The new BBC's abilities to detect online watching raised questions about surveillance of internet users. However, the Corporation insisted they would not be able to spy on other Internet usage. The whole technology behind the detection of online program watching remains blurry. The BBC issued a statement saying
“While we don’t discuss the details of how detection works for obvious reasons, it is wrong to suggest that our technology involves capturing data from private Wi-Fi networks.”

Jo Cavan leaving IOCCO

The head of IOCCO, Jo Cavan, will be taking on a new job at GCHQ's National Technical Assistance Centre (NTAC). NTAC manages the delivery of intercepted communications to the nine agencies which may apply for them in the UK.

NTAC does not apply for the interception warrants but it manages the delivery of material that the warrants have been issued to cover. Cavan has been praised for increasing the levels of transparency within the intelligence agencies and law enforcement. She is expected to continue in the same direction while working at NTAC.

IOCCO has started the recruitment process to replace Cavan but has not offered any specifications on dates of appointing the new head of the Office.

Surveillance Commissioners appointments

In June 2016 the then Prime Minister David Cameron MP approved the appointment and reappointment of Surveillance Commissioners and Assistant Surveillance Commissioners. All Commissioners are appointed for a term of 3 years.

Surveillance Commissioners are Lord Bonomy, Sir John Saunders, Sir John Sheil and Lord Bracadale. The reappointed Assistant Surveillance Commissioners are His Honour Norman Jones and Sir David Clarke.

Phones in prison

The new measures introduced in the Serious Crime Act will give powers to prison governors to remotely cut off the phones used in jails by inmates. They will be able to avoid physically finding illegally-held mobiles or use expensive mobile phone blocking technology.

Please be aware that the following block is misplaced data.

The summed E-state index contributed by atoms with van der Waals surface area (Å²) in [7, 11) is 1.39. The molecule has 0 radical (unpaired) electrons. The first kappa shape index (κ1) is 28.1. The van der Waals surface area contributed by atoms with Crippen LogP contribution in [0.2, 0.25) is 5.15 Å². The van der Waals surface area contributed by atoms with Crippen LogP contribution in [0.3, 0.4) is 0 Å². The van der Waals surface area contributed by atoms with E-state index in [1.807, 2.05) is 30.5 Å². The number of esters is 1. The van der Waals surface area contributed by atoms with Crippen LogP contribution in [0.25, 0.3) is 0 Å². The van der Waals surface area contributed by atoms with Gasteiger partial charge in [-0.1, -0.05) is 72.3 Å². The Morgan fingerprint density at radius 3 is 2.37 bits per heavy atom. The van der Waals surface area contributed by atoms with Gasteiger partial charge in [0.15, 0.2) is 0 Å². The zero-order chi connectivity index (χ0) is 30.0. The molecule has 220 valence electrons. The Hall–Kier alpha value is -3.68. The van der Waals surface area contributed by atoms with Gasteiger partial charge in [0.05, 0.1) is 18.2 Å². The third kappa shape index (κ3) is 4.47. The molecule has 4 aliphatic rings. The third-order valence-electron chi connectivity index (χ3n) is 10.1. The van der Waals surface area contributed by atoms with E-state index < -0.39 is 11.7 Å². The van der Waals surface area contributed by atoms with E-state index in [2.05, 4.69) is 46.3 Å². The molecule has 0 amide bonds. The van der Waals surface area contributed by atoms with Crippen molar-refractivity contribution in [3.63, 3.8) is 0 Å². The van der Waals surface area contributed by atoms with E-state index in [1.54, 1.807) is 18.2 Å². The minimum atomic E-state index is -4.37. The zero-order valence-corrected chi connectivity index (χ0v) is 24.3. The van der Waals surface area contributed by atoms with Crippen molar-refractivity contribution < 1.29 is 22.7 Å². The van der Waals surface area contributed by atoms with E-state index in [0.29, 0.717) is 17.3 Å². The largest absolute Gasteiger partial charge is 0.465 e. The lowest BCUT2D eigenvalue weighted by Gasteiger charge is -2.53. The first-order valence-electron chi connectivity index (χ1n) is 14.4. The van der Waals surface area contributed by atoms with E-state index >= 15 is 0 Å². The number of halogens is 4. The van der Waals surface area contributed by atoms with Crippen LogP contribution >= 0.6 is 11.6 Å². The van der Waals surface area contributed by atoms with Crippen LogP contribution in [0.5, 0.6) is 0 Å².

Prisons will be able to apply to the courts for a Telecommunications Restriction Order (TRO) once they identified a number. They will rely on a collaboration with mobile networks who will be instructed to blacklist the phone remotely.

The new powers will be overseen by the Investigatory Powers Commissioner who will assess the effectiveness of TROs.


Leaked Impact Assessment on the copyright reform

Statewatch leaked a draft version of the Impact Assesment report of the copyright reform. The report raised concerns over publishers' rights.

The ancillary copyright for was criticised previously when Spain and Germany essentially attempted to introduce levy for short snippets of news made available by news aggregators and web search engines. The ancillary copyright is due to be harmonised across the EU states and it appears that the Impact Assessment took guidance from the publishers' consultation submissions.

Andrus Ansip, Vice President for the Digital Single Market, stated just several days prior to the leak that the European Commission does not intend to tax hyperlinks. However the leaked draft clearly states that they will introduce ancillary copyright for news publishers.

The introduction of ancillary copyright as outlined in the Impact Assessment would have negative consequences for educators, cultural heritage instituions, Internet users and creators.

Internet access to be a legal right

EU universal services rules will legally broadband internet access. The new rule will make national governments responsible for guaranteed internet access instead of private telecom companies. The proposal is scheduled to be published in September.

National governments will be expected under the new law to secure rural areas and provide them with cheap internet access. The law should also make changes to building copper broadband networks. The proposal should secure spreading of fiber glass broadband infrastructure.

Appointment of the new UK Commissioner

The president of the European Commission, Jean-Claude Juncker announced his intentions to nominate Sir Julian King for he UK's Commissioner. If his appointment is approved by the European Parliament, he will serve as Commissioner for Security Union.

King is the former UK ambassador to France and Ireland. He replaces Jonathan Hill who resigned as Financial Services Commissioner after the Brexit referendum vote.

The Security Union is a newly-created institution that is supposed to respond to the threat posed by radicalisation and by foreign fighters returning from Syria. King will work under the guidance of Commission First Vice-President Frans Timmermans.

OTT services to be included in E-privacy Directive

The European Commission published the preliminary findings of the public consultation on the review of the E-Privacy Directive. More than three quarters of citizens and civil society organisations responding to the consultation believe the law should cover over-the-top service providers (WhatsApp, Gmail, Messenger and Skype). At the moment the directive only applies to telco companies; however it is due to be updated to be made compatible with the General Data Protection Regulation (GDPR).